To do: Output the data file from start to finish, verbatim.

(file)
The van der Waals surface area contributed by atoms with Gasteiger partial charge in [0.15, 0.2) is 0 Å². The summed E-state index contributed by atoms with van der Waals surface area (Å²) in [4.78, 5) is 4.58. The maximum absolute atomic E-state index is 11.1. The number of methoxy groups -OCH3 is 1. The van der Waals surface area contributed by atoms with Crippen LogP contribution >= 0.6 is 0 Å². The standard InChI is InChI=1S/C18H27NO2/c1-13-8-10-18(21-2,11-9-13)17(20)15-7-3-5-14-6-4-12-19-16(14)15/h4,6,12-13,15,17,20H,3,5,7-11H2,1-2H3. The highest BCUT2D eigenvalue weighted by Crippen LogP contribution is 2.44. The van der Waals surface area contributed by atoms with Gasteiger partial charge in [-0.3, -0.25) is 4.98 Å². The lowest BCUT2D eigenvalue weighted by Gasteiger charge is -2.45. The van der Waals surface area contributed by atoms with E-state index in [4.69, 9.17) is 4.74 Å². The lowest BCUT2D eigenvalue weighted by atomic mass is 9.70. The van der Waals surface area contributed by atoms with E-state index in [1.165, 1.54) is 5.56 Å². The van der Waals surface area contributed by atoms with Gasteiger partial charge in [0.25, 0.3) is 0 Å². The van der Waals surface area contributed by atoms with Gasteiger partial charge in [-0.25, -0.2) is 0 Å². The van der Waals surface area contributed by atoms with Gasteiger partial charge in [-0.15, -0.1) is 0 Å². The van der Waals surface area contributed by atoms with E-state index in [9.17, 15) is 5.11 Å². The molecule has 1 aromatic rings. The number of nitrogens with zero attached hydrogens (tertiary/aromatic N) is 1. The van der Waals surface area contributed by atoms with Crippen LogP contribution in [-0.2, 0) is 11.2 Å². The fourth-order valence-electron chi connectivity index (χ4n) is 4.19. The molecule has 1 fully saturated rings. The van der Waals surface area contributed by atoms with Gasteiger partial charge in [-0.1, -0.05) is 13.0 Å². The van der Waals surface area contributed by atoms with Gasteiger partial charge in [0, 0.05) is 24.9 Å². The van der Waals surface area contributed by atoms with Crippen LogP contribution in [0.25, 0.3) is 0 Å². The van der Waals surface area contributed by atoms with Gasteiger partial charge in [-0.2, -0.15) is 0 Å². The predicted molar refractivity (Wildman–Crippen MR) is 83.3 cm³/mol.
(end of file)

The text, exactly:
The van der Waals surface area contributed by atoms with Gasteiger partial charge in [0.15, 0.2) is 0 Å². The summed E-state index contributed by atoms with van der Waals surface area (Å²) in [4.78, 5) is 4.58. The maximum absolute atomic E-state index is 11.1. The number of methoxy groups -OCH3 is 1. The van der Waals surface area contributed by atoms with Crippen LogP contribution >= 0.6 is 0 Å². The standard InChI is InChI=1S/C18H27NO2/c1-13-8-10-18(21-2,11-9-13)17(20)15-7-3-5-14-6-4-12-19-16(14)15/h4,6,12-13,15,17,20H,3,5,7-11H2,1-2H3. The highest BCUT2D eigenvalue weighted by Crippen LogP contribution is 2.44. The van der Waals surface area contributed by atoms with Gasteiger partial charge in [-0.3, -0.25) is 4.98 Å². The lowest BCUT2D eigenvalue weighted by Gasteiger charge is -2.45. The van der Waals surface area contributed by atoms with E-state index in [4.69, 9.17) is 4.74 Å². The lowest BCUT2D eigenvalue weighted by atomic mass is 9.70. The van der Waals surface area contributed by atoms with E-state index in [1.165, 1.54) is 5.56 Å². The van der Waals surface area contributed by atoms with Gasteiger partial charge in [0.25, 0.3) is 0 Å². The van der Waals surface area contributed by atoms with Gasteiger partial charge in [-0.25, -0.2) is 0 Å². The van der Waals surface area contributed by atoms with Gasteiger partial charge in [-0.15, -0.1) is 0 Å². The van der Waals surface area contributed by atoms with E-state index in [9.17, 15) is 5.11 Å². The molecule has 1 aromatic rings. The number of nitrogens with zero attached hydrogens (tertiary/aromatic N) is 1. The van der Waals surface area contributed by atoms with Crippen LogP contribution in [-0.2, 0) is 11.2 Å². The fourth-order valence-electron chi connectivity index (χ4n) is 4.19. The molecule has 1 fully saturated rings. The van der Waals surface area contributed by atoms with Gasteiger partial charge in [-0.1, -0.05) is 13.0 Å². The van der Waals surface area contributed by atoms with Gasteiger partial charge in [0, 0.05) is 24.9 Å². The van der Waals surface area contributed by atoms with Crippen LogP contribution in [0.25, 0.3) is 0 Å². The van der Waals surface area contributed by atoms with Gasteiger partial charge in [-0.2, -0.15) is 0 Å². The predicted molar refractivity (Wildman–Crippen MR) is 83.3 cm³/mol.